The yarns are then seperated from the ropes and set
out along a warp bobbin so that all different yarns from different batches
are mixed together. This explains streaky aspects of the fabric, with streaks
ranging from deep indigo purple through indigo blue to indigo green. This
depth of color cannot be achieved with chemical indigo.
The shuttle loom
Then the denim is woven on the Vintage shuttle looms.
These old machines can only make cloth about 29" wide,
whereas modern projectile looms can make fabric 70"
or even wider. Wider is cheaper but not necessarily
stronger or better.
Denim produced on these old rickety shuttle looms has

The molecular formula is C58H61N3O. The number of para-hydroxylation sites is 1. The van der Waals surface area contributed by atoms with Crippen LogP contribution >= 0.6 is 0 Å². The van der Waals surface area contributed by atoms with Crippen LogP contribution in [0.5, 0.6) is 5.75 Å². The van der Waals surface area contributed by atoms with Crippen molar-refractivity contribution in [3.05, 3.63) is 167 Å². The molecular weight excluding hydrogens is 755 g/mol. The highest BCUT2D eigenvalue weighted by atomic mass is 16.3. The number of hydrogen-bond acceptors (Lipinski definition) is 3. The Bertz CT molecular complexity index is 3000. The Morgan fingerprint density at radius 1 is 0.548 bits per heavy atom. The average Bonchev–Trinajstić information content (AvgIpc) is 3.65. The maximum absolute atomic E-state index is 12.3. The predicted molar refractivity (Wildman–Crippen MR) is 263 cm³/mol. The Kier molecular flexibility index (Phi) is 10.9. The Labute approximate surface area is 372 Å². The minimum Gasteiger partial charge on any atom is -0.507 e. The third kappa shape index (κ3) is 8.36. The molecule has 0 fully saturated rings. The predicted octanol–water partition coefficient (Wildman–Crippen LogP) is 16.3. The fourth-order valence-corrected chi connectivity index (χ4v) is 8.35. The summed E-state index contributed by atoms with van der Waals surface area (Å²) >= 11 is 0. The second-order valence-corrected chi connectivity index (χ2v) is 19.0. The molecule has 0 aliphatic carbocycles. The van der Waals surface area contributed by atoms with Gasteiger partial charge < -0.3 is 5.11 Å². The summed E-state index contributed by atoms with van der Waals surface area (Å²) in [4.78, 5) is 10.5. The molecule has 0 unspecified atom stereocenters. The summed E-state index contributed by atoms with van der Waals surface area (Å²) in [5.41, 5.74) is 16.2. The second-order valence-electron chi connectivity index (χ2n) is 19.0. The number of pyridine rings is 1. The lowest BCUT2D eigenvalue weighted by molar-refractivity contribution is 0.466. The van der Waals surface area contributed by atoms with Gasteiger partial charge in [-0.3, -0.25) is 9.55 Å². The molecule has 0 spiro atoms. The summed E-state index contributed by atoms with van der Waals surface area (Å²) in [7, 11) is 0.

selvage edges. It comes from the phrase "self-edge"
which refers to the edge being finished by the loom
instead of sewn together after weaving. Selvage is the
term commonly used to refer to denim that has been
produced on a shuttle loom. Since the amount of
fabric produced from a shuttle loom is significantly
narrower than a
projectile (wide) loom, the cotton
consumption is higher and the time required is greater.
Shuttle loom in action
This one is owned by the Okamoto Textile
Company down in Ibaraichi in Okayama prefecture - typical
of the smaller textile companies (total number
of employees: 10!). They do their own rope-dying
and have 9 or 10 shuttle looms.
Over the years these Selvage Natural Indigo jeans will change color and develop
their own character as the uneven ring spun yarns are brought to life. Natural
Indigo plant color slowly fades
over the time. As you'd expect all this makes for a true authentic jean, but also pretty expensive one too.